Inventories of our Petro-Canada Lubricants business are stated at the lower of cost, using the first-in, first-out (“FIFO”) method, or net realizable value.

Inventories consisting of process chemicals, materials and maintenance supplies and renewable identification numbers (“RINs”) are stated at the lower of weighted-average cost or net realizable value.

Goodwill and Long-lived Assets: As of March 31, 2018, our goodwill balance was $2.2 billion, with goodwill assigned to our Refining, Lubricants and Specialty Products and HEP segments of $1.7 billion, $0.2 billion and $0.3 billion, respectively. See Note 15 for additional information on our segments. The carrying amount of our goodwill may fluctuate from period to period due to the effects of foreign currency translation adjustments on goodwill assigned to our Lubricants and Specialty Products segment. Goodwill represents the excess of the cost of an acquired entity over the fair value of the assets acquired and liabilities assumed. Goodwill is not subject to amortization and is tested annually or more frequently if an event occurs or circumstances change that would more likely than not reduce the fair value of a reporting unit below its carrying amount.

Our long-lived assets principally consist of our refining assets that are organized as refining asset groups and our lubricants and specialty products business.

Foreign Currency Translation: The functional currency of PCLI and its affiliated non-U.S. Petro-Canada Lubricants entities includes the Canadian dollar, the euro and Chinese renminbi. Balance sheet accounts are translated into U.S. dollars using exchange rates in effect as of the balance sheet date. Revenue and expense accounts are translated using the weighted-average exchange rates during the period presented. Foreign currency translation adjustments are recorded as a component of accumulated other comprehensive income.

In connection with our PCLI acquisition on February 1, 2017, we issued intercompany notes to initially fund certain of our foreign businesses. Remeasurement adjustments resulting from the conversion of such intercompany financing amounts to functional currencies are recorded as gains and losses as a component of other income (expense) in the income statement. Such adjustments are not recorded to the Lubricants and Specialty Products segment operations, but to corporate and other. See Note 15 for additional information on our segments.

Income Taxes: Provisions for income taxes include deferred taxes resulting from temporary differences in income for financial and tax purposes, using the liability method of accounting for income taxes. The liability method requires the effect of tax rate changes on deferred income taxes to be reflected in the period in which the rate change was enacted. The liability method also requires that deferred tax assets be reduced by a valuation allowance unless it is more likely than not that the assets will be realized.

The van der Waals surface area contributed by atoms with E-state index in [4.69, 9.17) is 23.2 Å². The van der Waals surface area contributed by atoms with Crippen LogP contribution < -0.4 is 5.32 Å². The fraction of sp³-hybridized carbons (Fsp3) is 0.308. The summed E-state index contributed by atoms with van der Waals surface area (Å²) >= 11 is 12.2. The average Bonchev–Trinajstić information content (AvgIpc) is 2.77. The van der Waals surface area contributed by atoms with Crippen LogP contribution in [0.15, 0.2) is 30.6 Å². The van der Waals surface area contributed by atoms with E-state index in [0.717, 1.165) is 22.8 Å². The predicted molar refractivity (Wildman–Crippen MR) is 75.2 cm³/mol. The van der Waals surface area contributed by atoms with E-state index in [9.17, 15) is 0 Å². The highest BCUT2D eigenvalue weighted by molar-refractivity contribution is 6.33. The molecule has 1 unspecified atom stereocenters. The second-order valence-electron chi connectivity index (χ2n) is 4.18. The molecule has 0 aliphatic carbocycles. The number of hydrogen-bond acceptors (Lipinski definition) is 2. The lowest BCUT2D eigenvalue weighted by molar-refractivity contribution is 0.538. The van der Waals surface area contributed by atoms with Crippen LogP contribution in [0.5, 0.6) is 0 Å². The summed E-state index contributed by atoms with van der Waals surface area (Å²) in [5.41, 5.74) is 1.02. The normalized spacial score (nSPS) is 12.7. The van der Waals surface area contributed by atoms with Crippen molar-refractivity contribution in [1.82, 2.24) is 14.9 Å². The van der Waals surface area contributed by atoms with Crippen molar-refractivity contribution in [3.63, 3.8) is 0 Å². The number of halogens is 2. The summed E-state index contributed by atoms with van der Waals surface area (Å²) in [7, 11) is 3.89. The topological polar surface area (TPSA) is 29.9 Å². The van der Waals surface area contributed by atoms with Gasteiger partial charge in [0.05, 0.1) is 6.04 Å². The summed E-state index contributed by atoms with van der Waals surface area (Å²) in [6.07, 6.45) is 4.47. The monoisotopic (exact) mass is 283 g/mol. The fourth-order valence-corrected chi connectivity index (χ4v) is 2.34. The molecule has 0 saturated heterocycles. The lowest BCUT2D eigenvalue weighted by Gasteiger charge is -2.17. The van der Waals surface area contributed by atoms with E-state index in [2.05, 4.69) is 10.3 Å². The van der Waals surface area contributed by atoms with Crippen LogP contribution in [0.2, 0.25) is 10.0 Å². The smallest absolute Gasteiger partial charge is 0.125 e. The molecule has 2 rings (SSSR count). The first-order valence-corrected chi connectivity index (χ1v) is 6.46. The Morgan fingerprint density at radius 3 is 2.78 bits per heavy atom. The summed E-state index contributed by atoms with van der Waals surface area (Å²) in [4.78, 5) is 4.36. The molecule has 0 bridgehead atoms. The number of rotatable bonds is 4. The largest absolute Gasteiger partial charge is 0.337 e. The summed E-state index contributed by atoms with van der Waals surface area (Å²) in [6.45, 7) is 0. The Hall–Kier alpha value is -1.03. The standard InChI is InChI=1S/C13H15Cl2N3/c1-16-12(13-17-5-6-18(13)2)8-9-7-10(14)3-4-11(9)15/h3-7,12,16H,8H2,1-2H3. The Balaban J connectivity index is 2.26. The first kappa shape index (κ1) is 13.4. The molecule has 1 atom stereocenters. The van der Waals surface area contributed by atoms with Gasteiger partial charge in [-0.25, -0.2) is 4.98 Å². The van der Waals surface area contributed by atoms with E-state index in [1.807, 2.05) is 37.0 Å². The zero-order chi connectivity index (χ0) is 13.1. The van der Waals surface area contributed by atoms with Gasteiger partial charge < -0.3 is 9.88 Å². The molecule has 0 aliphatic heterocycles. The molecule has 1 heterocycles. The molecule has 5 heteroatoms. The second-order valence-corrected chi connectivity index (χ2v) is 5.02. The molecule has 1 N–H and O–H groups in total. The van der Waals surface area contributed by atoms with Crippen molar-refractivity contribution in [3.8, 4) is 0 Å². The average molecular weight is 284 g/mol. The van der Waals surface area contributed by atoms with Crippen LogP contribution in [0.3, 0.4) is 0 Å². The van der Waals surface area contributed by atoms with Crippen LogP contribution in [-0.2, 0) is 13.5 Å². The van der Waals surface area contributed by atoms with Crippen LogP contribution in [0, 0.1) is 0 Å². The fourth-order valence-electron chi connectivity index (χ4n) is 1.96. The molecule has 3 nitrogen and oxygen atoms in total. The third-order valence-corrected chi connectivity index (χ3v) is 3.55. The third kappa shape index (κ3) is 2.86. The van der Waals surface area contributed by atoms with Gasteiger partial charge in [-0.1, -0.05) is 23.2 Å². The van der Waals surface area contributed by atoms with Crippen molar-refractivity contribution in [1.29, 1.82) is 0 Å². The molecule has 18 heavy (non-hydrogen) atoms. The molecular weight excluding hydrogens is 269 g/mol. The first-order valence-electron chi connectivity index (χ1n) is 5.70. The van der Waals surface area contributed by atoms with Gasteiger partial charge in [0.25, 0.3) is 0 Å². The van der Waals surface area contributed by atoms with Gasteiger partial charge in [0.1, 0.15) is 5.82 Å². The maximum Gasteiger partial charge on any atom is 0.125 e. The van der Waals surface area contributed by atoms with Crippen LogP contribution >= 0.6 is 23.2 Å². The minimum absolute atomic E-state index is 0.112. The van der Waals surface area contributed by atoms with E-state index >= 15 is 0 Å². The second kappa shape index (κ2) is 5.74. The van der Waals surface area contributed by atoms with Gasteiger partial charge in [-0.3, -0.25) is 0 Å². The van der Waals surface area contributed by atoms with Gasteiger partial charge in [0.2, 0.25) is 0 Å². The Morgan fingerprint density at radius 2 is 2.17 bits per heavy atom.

The Tax Cuts and Jobs Act (the “Act”) was enacted on December 22, 2017. As of March 31, 2018, we have not fully completed our accounting for the tax effects of enactment of the Act; however, we have made a reasonable estimate of the effects on our existing deferred tax balance and the one-time transition tax and related matters.

At December 31, 2017, we remeasured certain deferred tax assets and liabilities based upon the rates at which they are expected to turn in the future, which is generally 25%. At March 31, 2018, we are still analyzing certain aspects of the Act and refining our calculations, which could potentially affect the measurement of these balances or potentially give rise to new deferred amounts. Our accounting for these provisional amounts related to the Act is incomplete pending the completion of our analysis.

Potential interest and penalties related to income tax matters are recognized in income tax expense. We believe we have appropriate support for the income tax positions taken and to be taken on our income tax returns and that our accruals for tax liabilities are adequate for all open years based on an assessment of many factors, including past experience and interpretations of tax law applied to the facts of each matter.

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HOLLYFRONTIER CORPORATION
NOTES TO CONSOLIDATED FINANCIAL STATEMENTS
(Unaudited) Continued